Many couples opt for divorce mediation in Northern Virginia as a cheaper, more collaborative approach to divorce, and a joint endeavor in which they seek a written divorce settlement agreement. However, there are times when divorce mediation is not recommended.
If you are questioning whether mediation is right for you, you should consider if your marriage has any of the following:
First and foremost, divorce mediation is not an option if violence and/or emotional abuse occurred during the marriage. Mediation is about coming to a mutual divorce agreement on a level playing field. In instances of abuse, there is an excellent chance the abused partner will feel cornered and overwhelmed during meetings. This may result in the abused partner advocating less for themselves or agreeing to an unfair resolution.
If one spouse wants a divorce and the other does not, there’s a chance divorce mediation will work. However, this dynamic can lead to the spouse who does not want a divorce being uncooperative and unreasonable. Additionally, they may do what they can to slow the mediation process down. For example, they might not do assigned homework, cancel mediation sessions at the last minute, or spend time rehashing what led to the breakdown of the marriage, instead of making a good faith effort to reach a settlement.
Divorce mediation may not be the best option if a divorcing couple has a significant power imbalance, which can manifest itself in different ways. For example, a spouse with considerably greater knowledge of the family finances, education, or professional achievement can have a power advantage. Similarly, a spouse who has been the children’s exclusive caregiver and/or has greater support from the children can have a power advantage.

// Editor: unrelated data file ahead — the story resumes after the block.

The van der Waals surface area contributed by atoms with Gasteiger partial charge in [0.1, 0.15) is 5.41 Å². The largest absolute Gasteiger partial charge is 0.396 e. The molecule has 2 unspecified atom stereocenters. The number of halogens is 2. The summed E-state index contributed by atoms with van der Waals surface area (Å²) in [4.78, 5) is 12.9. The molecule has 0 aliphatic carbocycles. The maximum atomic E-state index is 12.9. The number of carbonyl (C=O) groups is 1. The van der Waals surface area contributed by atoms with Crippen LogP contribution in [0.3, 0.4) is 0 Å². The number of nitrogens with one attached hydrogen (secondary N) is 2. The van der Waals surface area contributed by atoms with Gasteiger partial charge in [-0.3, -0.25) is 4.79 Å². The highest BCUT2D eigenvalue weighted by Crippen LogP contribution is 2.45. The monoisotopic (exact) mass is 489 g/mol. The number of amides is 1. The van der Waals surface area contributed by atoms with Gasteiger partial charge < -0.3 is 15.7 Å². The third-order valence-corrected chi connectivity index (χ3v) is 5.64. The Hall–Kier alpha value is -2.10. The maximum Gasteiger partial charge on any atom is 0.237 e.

Divorces are almost unilaterally an emotional time in both spouses’ lives. However, where anger, fear, and/or grief are extreme, even when compared to other divorce cases, divorce mediation is not recommended, as a calm and open mind is critical for successful divorce mediation. When emotions dictate a couple’s reactions, divorce mediation often becomes stalled or impossible as a result.
Divorce mediation is not the best idea if you are unclear about your spouse’s financial situation and your spouse is unwilling to fully disclose his or her finances. As previously mentioned, one spouse holding all the financial information can create a power imbalance in the mediation proceedings. Additionally, there’s a chance they could hide that information to avoid giving up more money. You could, as a result, end up walking away with an unfair resolution of property and debt division, alimony, and/or child support.
Ultimately, divorce mediation can only work if both parties want to participate. If you or your spouse believe divorce mediation is a waste of time or resources, you can expect it to be just that. Perhaps one party doesn’t want any professional assistance with the divorce, or one thinks they won’t experience a fair mediation. There are a number of reasons why a spouse may consider mediation pointless.
The negotiations and concessions that occur during mediation require collaboration and a general desire for success – without it, all mediation will fail, no matter how contentious or amiable the divorce.
Divorce mediation can prove an effective and mutually collaborative route for couples to dissolve their marriage, but it’s not always the right solution.